Continuous Work of Estonian Archivists in Minneapolis

November 5, 2016

After a year long interval, in 2016 the National Archives of Estonia continued their collaborative work with the Immigration History Research Center Archives (IHRCA) at the University of Minnesota in the USA. This time Külli Niidassoo and Pille Aguraiuja conducted the work of description and organization in September and October. A large portion of the various organizations’ and personal archives from the Estonian Archives in the US (EAU) in Lakewood, New Jersey have been deposited at the IHRCA and are in need of more detailed English descriptions to make the materials more accessible. The project was funded by the National Archives of Estonia and the Compatriot Programme, in addition to the support from the University of Minnesota.

This year’s plan was to describe the personal archives. Over the course of four weeks, 13 personal archives (about 18 metres of shelf space) were described and organized. All described archives were organized and placed in new archive boxes. All folders and covers unsuited for preservation were replaced with archive standard covers. Staples and other damaging paper fasteners were removed. Slides, photos and other items found among the documents were placed into appropriate preservation containers. Most of the archival material had already been sorted in Lakewood, which accelerated the description process. For example, Heino Taremäe’s archive had already been systematized by the donor; this archive’s original system of organization was kept in place and so were the systems of other archives that similarly had been previously sorted. Larger archives were organized into series’ of folders, separating personal documents from various organizations’ documents and other printed material, including newspaper clippings, which are quite often found in personal archives.

The largest archives were Heino Taremäe’s (mentioned above, four metres of shelf space) and Herbert Michelson’s (5 metres of shelf space) personal archives. Michelson’s collection mainly included documents – correspondence, newsletters, bulletins, instructions etc. – documents recording the activities – the handbooks “Skautlikul teel,” “Noorsootöö radadel,” “Uisutamine” – and documents associated with the organization of Raamatu Aasta (Year of the Book) and the questionnaire on youth Estonian language skills. In the previous Chair of the Estonian Archives in the US, Taremäe’s archive there was official correspondence, minutes and financial documents. In addition, documents from the Tallinn Science School Alumni Association, where Taremäe was a member, and a wide range of personal correspondence with different individuals and organizations.

Smaller archives, such as August Sandluki’s, August Pensa’s and Leo Keerberg’s collections mainly included documents associated with various organizations, societies and unions to which these individuals belonged. Sandluki’s archive differed from the others, as the documents were from an earlier time period (1920-1930s). Keerberg’s archive will definitely be of interest to researchers, since it included correspondence with American presidents, Congress members and other State authorities beginning in the early 1960s through to the end of the 1990s. Villi Kangro’s archive consisted of mainly documents from the Estonian Cultural Fund, while in Jüri Mandre’s archive there were documents and correspondence from the music fund named after Mandre, which had been founded after his death. Mandre’s musical compositions for plays and choir music made up a large part of his archive. One of the more interesting collections was the archive of actress Salme Lott Neumann, where in addition to manuscripts for plays, there was a large number of photos from 1942-1972 (both personal as well as photos of plays and other actors). Linda Ormesson’s personal archive was also memorable, as it included different drawings and patterns for embroidery, cross-stitching, and sewing in addition to some original pieces of art. A partially complete piece of embroidery with the needles and yarn was also found in a box.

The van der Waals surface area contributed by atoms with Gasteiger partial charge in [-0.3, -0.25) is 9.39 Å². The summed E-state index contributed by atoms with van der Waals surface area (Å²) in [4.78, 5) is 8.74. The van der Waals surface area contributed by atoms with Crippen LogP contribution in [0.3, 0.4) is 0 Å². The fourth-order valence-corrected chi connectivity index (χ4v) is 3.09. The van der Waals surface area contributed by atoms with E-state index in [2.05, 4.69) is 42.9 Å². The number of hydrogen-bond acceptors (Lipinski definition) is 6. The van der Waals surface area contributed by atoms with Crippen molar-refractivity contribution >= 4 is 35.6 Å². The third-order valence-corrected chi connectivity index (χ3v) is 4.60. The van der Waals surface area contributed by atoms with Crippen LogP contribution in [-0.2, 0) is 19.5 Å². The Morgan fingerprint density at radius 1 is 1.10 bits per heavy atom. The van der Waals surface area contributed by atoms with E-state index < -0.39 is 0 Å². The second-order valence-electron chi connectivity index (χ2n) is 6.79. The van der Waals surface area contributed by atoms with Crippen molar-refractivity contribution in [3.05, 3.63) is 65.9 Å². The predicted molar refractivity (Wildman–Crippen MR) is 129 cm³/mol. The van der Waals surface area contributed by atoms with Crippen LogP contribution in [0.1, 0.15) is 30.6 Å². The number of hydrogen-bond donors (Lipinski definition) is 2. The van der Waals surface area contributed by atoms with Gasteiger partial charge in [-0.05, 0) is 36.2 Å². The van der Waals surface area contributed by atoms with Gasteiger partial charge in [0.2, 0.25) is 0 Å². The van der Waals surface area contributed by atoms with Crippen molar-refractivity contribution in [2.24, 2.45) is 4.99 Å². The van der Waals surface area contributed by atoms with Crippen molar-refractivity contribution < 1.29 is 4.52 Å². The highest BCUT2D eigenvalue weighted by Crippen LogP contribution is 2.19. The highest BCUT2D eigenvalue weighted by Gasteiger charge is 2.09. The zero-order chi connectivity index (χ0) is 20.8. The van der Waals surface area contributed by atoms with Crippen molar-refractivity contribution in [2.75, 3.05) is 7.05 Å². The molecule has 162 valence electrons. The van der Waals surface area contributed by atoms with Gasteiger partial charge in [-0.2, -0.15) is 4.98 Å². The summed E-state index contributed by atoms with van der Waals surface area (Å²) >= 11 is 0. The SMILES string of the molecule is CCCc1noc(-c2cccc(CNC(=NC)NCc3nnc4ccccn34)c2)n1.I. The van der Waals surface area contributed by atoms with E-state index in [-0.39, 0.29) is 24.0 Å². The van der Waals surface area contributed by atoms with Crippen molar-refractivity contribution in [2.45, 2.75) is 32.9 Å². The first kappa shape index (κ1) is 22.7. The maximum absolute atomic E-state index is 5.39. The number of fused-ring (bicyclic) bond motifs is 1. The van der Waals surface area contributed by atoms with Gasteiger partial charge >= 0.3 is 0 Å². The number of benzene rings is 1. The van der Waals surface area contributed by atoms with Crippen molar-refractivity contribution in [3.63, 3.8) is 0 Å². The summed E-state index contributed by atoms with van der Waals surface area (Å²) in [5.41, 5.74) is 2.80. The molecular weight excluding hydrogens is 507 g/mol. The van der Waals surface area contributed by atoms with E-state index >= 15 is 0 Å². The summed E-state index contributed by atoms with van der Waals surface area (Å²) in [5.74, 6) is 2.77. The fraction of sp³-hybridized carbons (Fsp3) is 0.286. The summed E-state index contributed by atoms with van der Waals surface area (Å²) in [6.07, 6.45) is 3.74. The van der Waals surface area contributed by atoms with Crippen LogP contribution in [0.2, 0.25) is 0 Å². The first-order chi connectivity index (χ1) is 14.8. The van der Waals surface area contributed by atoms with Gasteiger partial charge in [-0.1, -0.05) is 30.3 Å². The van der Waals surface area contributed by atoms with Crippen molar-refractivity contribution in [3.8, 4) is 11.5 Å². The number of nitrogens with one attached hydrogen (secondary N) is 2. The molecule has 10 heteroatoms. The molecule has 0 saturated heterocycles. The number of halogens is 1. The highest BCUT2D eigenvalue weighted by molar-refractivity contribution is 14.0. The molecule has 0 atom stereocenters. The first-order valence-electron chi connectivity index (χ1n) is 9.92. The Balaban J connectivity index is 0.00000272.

However, not all of the archives caused positive reactions. Uno Teemant’s archive was a disappointment. It consisted of mainly photocopied documents of articles in Estonian and other languages, magazines, and books on historical, military and literary topics. Most likely important research material for Teemant himself, but not very exciting for archivists. In addition to the previously mentioned personal archives, there were also Endrik Tamm’s, Evald and Hildegard Rink’s, and August Meikup’s archives. The oldest document from the organized archives was found in Meikup’s archive – a school report card from 1906. Overall, the described archival material could be dated from 1940-1980, but also from the period when the individuals fled to Germany and then from there to America. Although the personal archives mainly consist of documents from organizations and societies (correspondence, minutes, newsletters, publications) and other printed material, the archives provide a good overview of Estonian activities and the rich social life they participated in as both refugees in German DP camps as well as naturalized citizens of America.

The descriptions of the personal archives and the lists of files can be viewed on the new University of Minnesota Library and Archives website:

Pille Aguraiuja & Külli Niidassoo